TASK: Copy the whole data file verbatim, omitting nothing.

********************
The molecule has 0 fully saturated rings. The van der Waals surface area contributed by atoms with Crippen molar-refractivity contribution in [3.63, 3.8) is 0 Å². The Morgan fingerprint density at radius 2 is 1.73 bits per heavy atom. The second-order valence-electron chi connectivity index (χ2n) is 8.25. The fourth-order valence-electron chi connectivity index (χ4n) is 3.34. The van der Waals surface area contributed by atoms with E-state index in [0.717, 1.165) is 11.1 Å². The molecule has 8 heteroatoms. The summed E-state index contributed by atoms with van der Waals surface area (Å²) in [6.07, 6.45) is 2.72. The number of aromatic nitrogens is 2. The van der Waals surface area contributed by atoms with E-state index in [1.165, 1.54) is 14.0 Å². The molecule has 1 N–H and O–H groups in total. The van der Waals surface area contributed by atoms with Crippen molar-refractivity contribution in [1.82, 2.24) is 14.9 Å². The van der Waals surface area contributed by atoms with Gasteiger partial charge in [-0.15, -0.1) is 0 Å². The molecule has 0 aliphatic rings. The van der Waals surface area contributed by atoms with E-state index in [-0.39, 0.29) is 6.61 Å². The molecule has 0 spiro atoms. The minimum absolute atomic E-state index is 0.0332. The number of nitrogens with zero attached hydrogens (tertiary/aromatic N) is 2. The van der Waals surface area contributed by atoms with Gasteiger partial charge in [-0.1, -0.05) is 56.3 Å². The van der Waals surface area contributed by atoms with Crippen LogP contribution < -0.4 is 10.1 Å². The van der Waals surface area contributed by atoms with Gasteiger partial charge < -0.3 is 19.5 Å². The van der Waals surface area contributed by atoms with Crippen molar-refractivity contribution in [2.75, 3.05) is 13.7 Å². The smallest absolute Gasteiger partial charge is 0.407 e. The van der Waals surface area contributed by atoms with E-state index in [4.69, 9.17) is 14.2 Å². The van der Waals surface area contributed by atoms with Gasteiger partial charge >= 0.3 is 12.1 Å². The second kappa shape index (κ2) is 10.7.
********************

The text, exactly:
The molecule has 0 fully saturated rings. The van der Waals surface area contributed by atoms with Crippen molar-refractivity contribution in [3.63, 3.8) is 0 Å². The Morgan fingerprint density at radius 2 is 1.73 bits per heavy atom. The second-order valence-electron chi connectivity index (χ2n) is 8.25. The fourth-order valence-electron chi connectivity index (χ4n) is 3.34. The van der Waals surface area contributed by atoms with E-state index in [0.717, 1.165) is 11.1 Å². The molecule has 8 heteroatoms. The summed E-state index contributed by atoms with van der Waals surface area (Å²) in [6.07, 6.45) is 2.72. The number of aromatic nitrogens is 2. The van der Waals surface area contributed by atoms with E-state index in [1.165, 1.54) is 14.0 Å². The molecule has 1 N–H and O–H groups in total. The van der Waals surface area contributed by atoms with Crippen molar-refractivity contribution in [1.82, 2.24) is 14.9 Å². The van der Waals surface area contributed by atoms with Gasteiger partial charge in [-0.15, -0.1) is 0 Å². The molecule has 0 aliphatic rings. The van der Waals surface area contributed by atoms with E-state index in [-0.39, 0.29) is 6.61 Å². The molecule has 0 spiro atoms. The minimum absolute atomic E-state index is 0.0332. The number of nitrogens with zero attached hydrogens (tertiary/aromatic N) is 2. The van der Waals surface area contributed by atoms with Gasteiger partial charge in [-0.1, -0.05) is 56.3 Å². The van der Waals surface area contributed by atoms with Crippen LogP contribution < -0.4 is 10.1 Å². The van der Waals surface area contributed by atoms with Gasteiger partial charge < -0.3 is 19.5 Å². The van der Waals surface area contributed by atoms with Crippen molar-refractivity contribution in [2.75, 3.05) is 13.7 Å². The smallest absolute Gasteiger partial charge is 0.407 e. The van der Waals surface area contributed by atoms with E-state index in [4.69, 9.17) is 14.2 Å². The van der Waals surface area contributed by atoms with Gasteiger partial charge >= 0.3 is 12.1 Å². The second kappa shape index (κ2) is 10.7.